UNICEF Goodwill Ambassador Katy Perry spent four days in Viet Nam with UNICEF, meeting children and families affected by poverty, and getting an insight into what is being done to tackle the inequities that some of the country’s most disadvantaged children face.
Every child has the right to a fair chance in life. But around the world, millions are being left behind – disadvantaged, endangered and deprived of everything they need to thrive. It doesn’t need to be this way. Investing in the poorest children not only improves their lives, but also their children’s lives – breaking the vicious cycle of poverty.
The #FightUnfair campaign asks you to take actions to spread awareness and hold governments accountable for ensuring a better future for every child.
Fourteen-year-old Jhuma Akhter is back in school and performing at the top of her class in Bangladesh thanks to a cash transfer programme. Getting here hasn’t been easy. When Jhuma was just 8 years old, she left school to work as a servant in an abusive home.
With the help of Nazma, a community volunteer, Jhuma and her family eventually enrolled in a cash transfer programme conditional upon Jhuma’s attendance at school. Now that her mother receives two annual instalments of approximately US$150, Jhuma has returned to school. She is in the seventh grade. Social protection programmes like cash transfers can provide a ladder out of poverty and open up access to services – like education – that are critical to building children’s futures.
Learn more about Jhuma and children like her in our The State of the World’s Children 2016 report.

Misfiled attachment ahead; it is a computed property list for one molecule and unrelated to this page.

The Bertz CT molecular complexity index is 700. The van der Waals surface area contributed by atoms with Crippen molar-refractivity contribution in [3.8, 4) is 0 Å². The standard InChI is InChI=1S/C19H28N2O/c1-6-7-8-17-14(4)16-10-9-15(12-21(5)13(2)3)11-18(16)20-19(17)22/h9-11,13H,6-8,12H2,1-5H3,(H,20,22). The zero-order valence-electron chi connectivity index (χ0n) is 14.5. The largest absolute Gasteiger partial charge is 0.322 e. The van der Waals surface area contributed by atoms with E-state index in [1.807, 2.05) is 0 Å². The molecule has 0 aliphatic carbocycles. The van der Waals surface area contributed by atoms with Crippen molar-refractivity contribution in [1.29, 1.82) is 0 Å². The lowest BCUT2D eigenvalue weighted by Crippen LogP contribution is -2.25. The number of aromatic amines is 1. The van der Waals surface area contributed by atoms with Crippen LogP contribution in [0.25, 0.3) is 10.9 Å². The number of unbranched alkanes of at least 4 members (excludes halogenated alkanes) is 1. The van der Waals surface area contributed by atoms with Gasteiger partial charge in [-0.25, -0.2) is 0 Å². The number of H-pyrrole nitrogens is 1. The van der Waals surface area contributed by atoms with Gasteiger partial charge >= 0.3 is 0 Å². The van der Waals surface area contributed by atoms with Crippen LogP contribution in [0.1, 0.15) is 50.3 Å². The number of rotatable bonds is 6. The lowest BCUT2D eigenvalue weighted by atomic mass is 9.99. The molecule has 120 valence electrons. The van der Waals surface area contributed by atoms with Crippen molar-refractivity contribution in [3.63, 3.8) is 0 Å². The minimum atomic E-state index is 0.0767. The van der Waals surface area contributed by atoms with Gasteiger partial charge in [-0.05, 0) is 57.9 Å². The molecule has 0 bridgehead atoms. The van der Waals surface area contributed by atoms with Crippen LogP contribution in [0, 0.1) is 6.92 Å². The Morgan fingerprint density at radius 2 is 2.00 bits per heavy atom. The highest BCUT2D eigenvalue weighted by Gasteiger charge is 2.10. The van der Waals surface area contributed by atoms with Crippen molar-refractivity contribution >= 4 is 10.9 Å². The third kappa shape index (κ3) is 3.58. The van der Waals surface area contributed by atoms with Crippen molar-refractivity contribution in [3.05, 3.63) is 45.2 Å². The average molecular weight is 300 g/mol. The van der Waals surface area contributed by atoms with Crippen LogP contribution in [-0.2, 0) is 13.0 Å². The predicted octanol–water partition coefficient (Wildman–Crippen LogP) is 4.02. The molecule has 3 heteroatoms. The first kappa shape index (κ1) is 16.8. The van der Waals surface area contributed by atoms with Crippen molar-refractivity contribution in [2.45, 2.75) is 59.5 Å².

There are things we can all do to help. Here are some ideas:
Use your voice. Spread awareness. Join @UNICEF on social media where we tell the stories of children who are being left behind through photos, videos and essays. By starting conversations with family and friends, even online, you can fight the stigma that surrounds poverty. Educate those around you about what causes unfairness around the world and help dispel myths about public health and social services. Change starts when you choose to care.
Use your mind. Educate yourself further on how your leaders should invest in the most excluded children now or risk a more divided and unfair world.
Use your energy. Support local organizations that help vulnerable children and their families: shelters, food kitchens, clothing drives.
Use your skills. Get involved with NGOs or local organizations that run mentorship programs for children and youth from communities in need.
Use your wallet. Buy from companies that treat their workers fairly, paying them a living wage, and invest in sustainability. Support small and local businesses.
Use your influence as a citizen. Find out about how your government leaders are fighting poverty – what are they doing and how much are they investing to break the cycle of poverty for today’s children?